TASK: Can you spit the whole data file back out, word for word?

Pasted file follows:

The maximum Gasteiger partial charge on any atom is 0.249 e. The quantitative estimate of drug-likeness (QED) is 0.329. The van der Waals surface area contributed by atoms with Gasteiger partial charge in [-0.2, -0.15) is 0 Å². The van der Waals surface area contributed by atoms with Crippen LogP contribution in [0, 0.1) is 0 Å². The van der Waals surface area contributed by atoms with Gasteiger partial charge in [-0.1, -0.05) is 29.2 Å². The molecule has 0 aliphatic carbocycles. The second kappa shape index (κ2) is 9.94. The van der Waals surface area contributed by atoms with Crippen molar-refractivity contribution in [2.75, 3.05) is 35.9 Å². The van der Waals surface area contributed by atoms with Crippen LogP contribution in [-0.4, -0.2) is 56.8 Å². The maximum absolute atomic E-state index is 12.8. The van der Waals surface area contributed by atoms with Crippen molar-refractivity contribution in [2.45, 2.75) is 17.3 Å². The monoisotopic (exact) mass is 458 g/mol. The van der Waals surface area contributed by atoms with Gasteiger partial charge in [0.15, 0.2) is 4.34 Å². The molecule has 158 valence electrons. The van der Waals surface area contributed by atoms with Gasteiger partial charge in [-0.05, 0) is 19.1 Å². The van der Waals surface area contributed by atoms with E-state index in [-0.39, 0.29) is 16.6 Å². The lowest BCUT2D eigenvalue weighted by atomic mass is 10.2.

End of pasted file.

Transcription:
The maximum Gasteiger partial charge on any atom is 0.249 e. The quantitative estimate of drug-likeness (QED) is 0.329. The van der Waals surface area contributed by atoms with Gasteiger partial charge in [-0.2, -0.15) is 0 Å². The van der Waals surface area contributed by atoms with Crippen LogP contribution in [0, 0.1) is 0 Å². The van der Waals surface area contributed by atoms with Gasteiger partial charge in [-0.1, -0.05) is 29.2 Å². The molecule has 0 aliphatic carbocycles. The second kappa shape index (κ2) is 9.94. The van der Waals surface area contributed by atoms with Crippen molar-refractivity contribution in [2.75, 3.05) is 35.9 Å². The van der Waals surface area contributed by atoms with Crippen LogP contribution in [-0.4, -0.2) is 56.8 Å². The maximum absolute atomic E-state index is 12.8. The van der Waals surface area contributed by atoms with Crippen molar-refractivity contribution in [2.45, 2.75) is 17.3 Å². The monoisotopic (exact) mass is 458 g/mol. The van der Waals surface area contributed by atoms with Gasteiger partial charge in [0.15, 0.2) is 4.34 Å². The molecule has 158 valence electrons. The van der Waals surface area contributed by atoms with Gasteiger partial charge in [-0.05, 0) is 19.1 Å². The van der Waals surface area contributed by atoms with E-state index in [-0.39, 0.29) is 16.6 Å². The lowest BCUT2D eigenvalue weighted by atomic mass is 10.2.